I spend a lot of time trying to figure out exactly why I feel and think like I do. One of the main purposes of this blog is to help others to understand why they’re feeling the way they are too. There’s a lot to be said for figuring out what’s upsetting you, or triggering you, or wearing you down… and then changing it.
Sometimes, however, you can’t change it.
Sometimes you’ve done the best you can do and it’s still affected you negatively.
Sometimes the only thing that can help is time.
I’ve had one of those moments lately. I mentioned a problem housemate in my last entry. He caused me a lot of mental and emotional problems. I won’t even say that he triggered emotional problems, because it was a severe enough situation that I would have had issues even if I’d been the paragon of mental health to begin with. He scared me, and the situation shook me badly.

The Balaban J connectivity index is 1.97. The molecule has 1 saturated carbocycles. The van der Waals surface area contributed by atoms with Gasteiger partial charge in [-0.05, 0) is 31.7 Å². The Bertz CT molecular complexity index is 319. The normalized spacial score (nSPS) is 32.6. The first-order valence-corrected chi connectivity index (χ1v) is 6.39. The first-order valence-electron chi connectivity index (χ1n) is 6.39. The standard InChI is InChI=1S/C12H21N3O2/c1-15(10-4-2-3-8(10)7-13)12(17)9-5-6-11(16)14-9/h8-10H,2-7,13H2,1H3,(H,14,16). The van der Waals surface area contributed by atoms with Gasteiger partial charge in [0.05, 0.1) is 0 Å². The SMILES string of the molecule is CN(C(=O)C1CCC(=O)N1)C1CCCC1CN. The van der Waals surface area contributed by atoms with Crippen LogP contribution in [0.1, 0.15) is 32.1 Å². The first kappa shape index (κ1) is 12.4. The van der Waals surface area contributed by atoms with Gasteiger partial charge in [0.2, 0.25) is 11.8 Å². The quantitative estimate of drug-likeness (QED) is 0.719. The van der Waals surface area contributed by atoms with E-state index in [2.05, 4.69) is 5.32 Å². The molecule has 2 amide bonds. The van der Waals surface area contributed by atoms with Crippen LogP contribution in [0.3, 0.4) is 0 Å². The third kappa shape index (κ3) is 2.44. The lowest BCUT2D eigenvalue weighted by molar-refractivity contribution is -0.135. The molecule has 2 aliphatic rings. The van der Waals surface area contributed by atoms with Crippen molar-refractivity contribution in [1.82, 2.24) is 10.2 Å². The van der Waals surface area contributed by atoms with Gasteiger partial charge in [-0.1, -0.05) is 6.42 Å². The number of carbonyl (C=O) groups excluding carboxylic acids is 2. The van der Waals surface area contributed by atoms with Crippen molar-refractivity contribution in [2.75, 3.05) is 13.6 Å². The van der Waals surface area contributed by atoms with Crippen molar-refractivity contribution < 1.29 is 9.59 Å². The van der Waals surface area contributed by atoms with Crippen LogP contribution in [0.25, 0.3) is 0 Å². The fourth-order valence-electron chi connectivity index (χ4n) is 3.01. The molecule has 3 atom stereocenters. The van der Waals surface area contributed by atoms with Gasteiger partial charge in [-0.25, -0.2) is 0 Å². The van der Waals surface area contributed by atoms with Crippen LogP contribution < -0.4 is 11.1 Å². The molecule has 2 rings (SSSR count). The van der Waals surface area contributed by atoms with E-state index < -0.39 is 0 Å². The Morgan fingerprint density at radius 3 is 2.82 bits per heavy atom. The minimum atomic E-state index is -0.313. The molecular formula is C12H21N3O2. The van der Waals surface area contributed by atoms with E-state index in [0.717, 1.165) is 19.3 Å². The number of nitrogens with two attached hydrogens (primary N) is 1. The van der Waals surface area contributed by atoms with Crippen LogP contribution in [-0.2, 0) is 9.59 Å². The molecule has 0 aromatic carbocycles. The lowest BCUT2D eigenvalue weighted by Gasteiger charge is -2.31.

Now the situation is resolved. He’s been evicted, and he hasn’t re-appeared since. It’s over. But I’m still shaken. And there’s this bit in my brain that says “But you know what’s wrong! You know it’s sorted. You know he’s gone. You know you’re safe. So why are you still upset?” No matter what I do I can’t shake that voice. It’s in league with the brain-gremlins. It’s trying to convince me that once I’ve analysed the situation and figured it out I should suddenly be okay. It’s accusing me of overreacting/wallowing because I can’t just get over this. It’s wrong.
So this is a reminder, to me, to you, to everyone out there who needs reminding:
Just because you know what’s upset you, that doesn’t mean you should be able to move on.
Just because something that shook you deeply is over, that doesn’t mean you should be fine.
Just because you understand something, that doesn’t make it go away.
You need to get to understand your depression to learn how to cope with it. It’s hugely helpful, and you won’t regret it, but understanding is just one step. Another one is acceptance: Accepting that this illness does affect you, and that it’s not because you’re “weak” or “a failure” but because you’re human, and that’s how the human brain works.